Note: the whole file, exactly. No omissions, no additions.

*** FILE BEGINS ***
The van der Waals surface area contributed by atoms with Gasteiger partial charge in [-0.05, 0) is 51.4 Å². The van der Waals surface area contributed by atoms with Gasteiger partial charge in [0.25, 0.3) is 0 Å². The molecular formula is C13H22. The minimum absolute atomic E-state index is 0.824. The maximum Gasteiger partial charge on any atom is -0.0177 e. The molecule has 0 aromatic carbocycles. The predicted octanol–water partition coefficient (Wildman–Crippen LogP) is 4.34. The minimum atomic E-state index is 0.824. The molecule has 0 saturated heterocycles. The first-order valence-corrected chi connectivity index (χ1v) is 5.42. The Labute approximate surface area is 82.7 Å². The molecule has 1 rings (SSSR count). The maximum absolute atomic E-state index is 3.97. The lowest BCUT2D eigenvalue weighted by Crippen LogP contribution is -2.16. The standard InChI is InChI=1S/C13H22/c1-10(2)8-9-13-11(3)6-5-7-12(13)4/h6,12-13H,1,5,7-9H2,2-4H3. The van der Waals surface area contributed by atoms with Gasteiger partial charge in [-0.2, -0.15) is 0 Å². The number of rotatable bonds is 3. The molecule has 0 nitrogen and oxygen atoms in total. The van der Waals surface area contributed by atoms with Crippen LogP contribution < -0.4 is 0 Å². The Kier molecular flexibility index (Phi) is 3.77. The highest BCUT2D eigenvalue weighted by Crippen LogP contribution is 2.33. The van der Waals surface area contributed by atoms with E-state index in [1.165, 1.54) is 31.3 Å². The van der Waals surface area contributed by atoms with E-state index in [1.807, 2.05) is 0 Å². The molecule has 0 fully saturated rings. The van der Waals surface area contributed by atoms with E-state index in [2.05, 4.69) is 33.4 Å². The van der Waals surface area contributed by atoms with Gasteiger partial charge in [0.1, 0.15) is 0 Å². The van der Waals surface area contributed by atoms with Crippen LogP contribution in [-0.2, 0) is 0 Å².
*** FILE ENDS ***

The van der Waals surface area contributed by atoms with Gasteiger partial charge in [-0.05, 0) is 51.4 Å². The van der Waals surface area contributed by atoms with Gasteiger partial charge in [0.25, 0.3) is 0 Å². The molecular formula is C13H22. The minimum absolute atomic E-state index is 0.824. The maximum Gasteiger partial charge on any atom is -0.0177 e. The molecule has 0 aromatic carbocycles. The predicted octanol–water partition coefficient (Wildman–Crippen LogP) is 4.34. The minimum atomic E-state index is 0.824. The molecule has 0 saturated heterocycles. The first-order valence-corrected chi connectivity index (χ1v) is 5.42. The Labute approximate surface area is 82.7 Å². The molecule has 1 rings (SSSR count). The maximum absolute atomic E-state index is 3.97. The lowest BCUT2D eigenvalue weighted by Crippen LogP contribution is -2.16. The standard InChI is InChI=1S/C13H22/c1-10(2)8-9-13-11(3)6-5-7-12(13)4/h6,12-13H,1,5,7-9H2,2-4H3. The van der Waals surface area contributed by atoms with Gasteiger partial charge in [-0.2, -0.15) is 0 Å². The number of rotatable bonds is 3. The molecule has 0 nitrogen and oxygen atoms in total. The van der Waals surface area contributed by atoms with Crippen LogP contribution < -0.4 is 0 Å². The Kier molecular flexibility index (Phi) is 3.77. The highest BCUT2D eigenvalue weighted by Crippen LogP contribution is 2.33. The van der Waals surface area contributed by atoms with E-state index in [1.165, 1.54) is 31.3 Å². The van der Waals surface area contributed by atoms with E-state index in [1.807, 2.05) is 0 Å². The molecule has 0 fully saturated rings. The van der Waals surface area contributed by atoms with E-state index in [2.05, 4.69) is 33.4 Å². The van der Waals surface area contributed by atoms with Gasteiger partial charge in [0.1, 0.15) is 0 Å². The van der Waals surface area contributed by atoms with Crippen LogP contribution in [-0.2, 0) is 0 Å².